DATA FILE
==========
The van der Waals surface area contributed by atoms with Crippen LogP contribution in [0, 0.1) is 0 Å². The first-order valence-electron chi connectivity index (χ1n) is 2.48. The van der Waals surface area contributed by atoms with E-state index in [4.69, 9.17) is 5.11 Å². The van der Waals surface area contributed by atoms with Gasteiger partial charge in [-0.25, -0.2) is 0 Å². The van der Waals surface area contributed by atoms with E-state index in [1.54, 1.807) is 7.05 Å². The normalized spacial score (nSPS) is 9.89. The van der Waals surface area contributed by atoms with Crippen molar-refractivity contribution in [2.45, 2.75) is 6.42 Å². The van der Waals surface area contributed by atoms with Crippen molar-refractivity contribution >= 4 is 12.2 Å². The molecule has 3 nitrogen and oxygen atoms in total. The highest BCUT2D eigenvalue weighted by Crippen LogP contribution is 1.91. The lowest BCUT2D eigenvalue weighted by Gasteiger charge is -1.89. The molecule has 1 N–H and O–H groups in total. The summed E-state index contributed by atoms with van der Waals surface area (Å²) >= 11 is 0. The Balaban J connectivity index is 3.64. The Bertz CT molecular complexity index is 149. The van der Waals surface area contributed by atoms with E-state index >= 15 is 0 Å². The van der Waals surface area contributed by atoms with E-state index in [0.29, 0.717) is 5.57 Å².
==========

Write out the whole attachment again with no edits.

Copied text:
The van der Waals surface area contributed by atoms with Crippen LogP contribution in [0, 0.1) is 0 Å². The first-order valence-electron chi connectivity index (χ1n) is 2.48. The van der Waals surface area contributed by atoms with E-state index in [4.69, 9.17) is 5.11 Å². The van der Waals surface area contributed by atoms with Gasteiger partial charge in [-0.25, -0.2) is 0 Å². The van der Waals surface area contributed by atoms with E-state index in [1.54, 1.807) is 7.05 Å². The normalized spacial score (nSPS) is 9.89. The van der Waals surface area contributed by atoms with Crippen molar-refractivity contribution in [2.45, 2.75) is 6.42 Å². The van der Waals surface area contributed by atoms with Crippen molar-refractivity contribution >= 4 is 12.2 Å². The molecule has 3 nitrogen and oxygen atoms in total. The highest BCUT2D eigenvalue weighted by Crippen LogP contribution is 1.91. The lowest BCUT2D eigenvalue weighted by Gasteiger charge is -1.89. The molecule has 1 N–H and O–H groups in total. The summed E-state index contributed by atoms with van der Waals surface area (Å²) >= 11 is 0. The Balaban J connectivity index is 3.64. The Bertz CT molecular complexity index is 149. The van der Waals surface area contributed by atoms with E-state index >= 15 is 0 Å². The van der Waals surface area contributed by atoms with E-state index in [0.29, 0.717) is 5.57 Å².